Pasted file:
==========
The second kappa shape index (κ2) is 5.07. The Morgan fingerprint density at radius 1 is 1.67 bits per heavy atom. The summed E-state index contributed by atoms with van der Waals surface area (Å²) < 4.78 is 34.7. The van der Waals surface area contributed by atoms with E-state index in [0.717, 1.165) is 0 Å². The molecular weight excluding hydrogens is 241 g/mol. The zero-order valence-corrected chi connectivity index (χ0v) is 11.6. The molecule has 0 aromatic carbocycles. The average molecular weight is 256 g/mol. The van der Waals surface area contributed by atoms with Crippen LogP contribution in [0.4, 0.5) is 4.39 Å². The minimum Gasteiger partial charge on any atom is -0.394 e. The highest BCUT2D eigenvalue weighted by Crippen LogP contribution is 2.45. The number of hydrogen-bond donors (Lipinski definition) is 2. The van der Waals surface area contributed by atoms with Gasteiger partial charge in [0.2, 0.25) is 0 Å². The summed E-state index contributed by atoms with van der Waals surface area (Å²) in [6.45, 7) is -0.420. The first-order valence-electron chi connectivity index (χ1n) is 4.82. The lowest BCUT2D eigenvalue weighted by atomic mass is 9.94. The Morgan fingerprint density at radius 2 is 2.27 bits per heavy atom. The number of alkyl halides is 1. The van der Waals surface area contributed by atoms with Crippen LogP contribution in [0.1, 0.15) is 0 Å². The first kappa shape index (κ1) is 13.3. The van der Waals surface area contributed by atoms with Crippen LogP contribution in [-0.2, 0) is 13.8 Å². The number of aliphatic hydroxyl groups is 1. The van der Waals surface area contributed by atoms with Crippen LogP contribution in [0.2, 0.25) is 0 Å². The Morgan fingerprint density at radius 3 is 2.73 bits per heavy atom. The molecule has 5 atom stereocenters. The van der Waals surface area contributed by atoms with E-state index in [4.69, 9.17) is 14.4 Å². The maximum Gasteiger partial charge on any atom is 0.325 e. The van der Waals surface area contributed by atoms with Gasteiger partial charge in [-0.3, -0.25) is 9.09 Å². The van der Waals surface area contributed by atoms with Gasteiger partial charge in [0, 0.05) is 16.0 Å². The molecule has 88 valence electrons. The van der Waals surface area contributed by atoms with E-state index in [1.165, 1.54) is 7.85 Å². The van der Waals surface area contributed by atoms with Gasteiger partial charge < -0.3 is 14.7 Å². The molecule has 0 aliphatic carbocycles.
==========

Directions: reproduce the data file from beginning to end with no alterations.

The second kappa shape index (κ2) is 5.07. The Morgan fingerprint density at radius 1 is 1.67 bits per heavy atom. The summed E-state index contributed by atoms with van der Waals surface area (Å²) < 4.78 is 34.7. The van der Waals surface area contributed by atoms with E-state index in [0.717, 1.165) is 0 Å². The molecular weight excluding hydrogens is 241 g/mol. The zero-order valence-corrected chi connectivity index (χ0v) is 11.6. The molecule has 0 aromatic carbocycles. The average molecular weight is 256 g/mol. The van der Waals surface area contributed by atoms with Crippen LogP contribution in [0.4, 0.5) is 4.39 Å². The minimum Gasteiger partial charge on any atom is -0.394 e. The highest BCUT2D eigenvalue weighted by Crippen LogP contribution is 2.45. The number of hydrogen-bond donors (Lipinski definition) is 2. The van der Waals surface area contributed by atoms with Gasteiger partial charge in [0.2, 0.25) is 0 Å². The summed E-state index contributed by atoms with van der Waals surface area (Å²) in [6.45, 7) is -0.420. The first-order valence-electron chi connectivity index (χ1n) is 4.82. The lowest BCUT2D eigenvalue weighted by atomic mass is 9.94. The Morgan fingerprint density at radius 2 is 2.27 bits per heavy atom. The number of alkyl halides is 1. The van der Waals surface area contributed by atoms with Crippen LogP contribution in [0.1, 0.15) is 0 Å². The first kappa shape index (κ1) is 13.3. The van der Waals surface area contributed by atoms with Crippen LogP contribution in [-0.2, 0) is 13.8 Å². The number of aliphatic hydroxyl groups is 1. The van der Waals surface area contributed by atoms with Crippen LogP contribution in [0.2, 0.25) is 0 Å². The Morgan fingerprint density at radius 3 is 2.73 bits per heavy atom. The molecule has 5 atom stereocenters. The van der Waals surface area contributed by atoms with E-state index in [4.69, 9.17) is 14.4 Å². The maximum Gasteiger partial charge on any atom is 0.325 e. The van der Waals surface area contributed by atoms with Gasteiger partial charge in [-0.3, -0.25) is 9.09 Å². The van der Waals surface area contributed by atoms with Gasteiger partial charge in [0, 0.05) is 16.0 Å². The molecule has 88 valence electrons. The van der Waals surface area contributed by atoms with E-state index in [1.165, 1.54) is 7.85 Å². The van der Waals surface area contributed by atoms with Gasteiger partial charge < -0.3 is 14.7 Å². The molecule has 0 aliphatic carbocycles.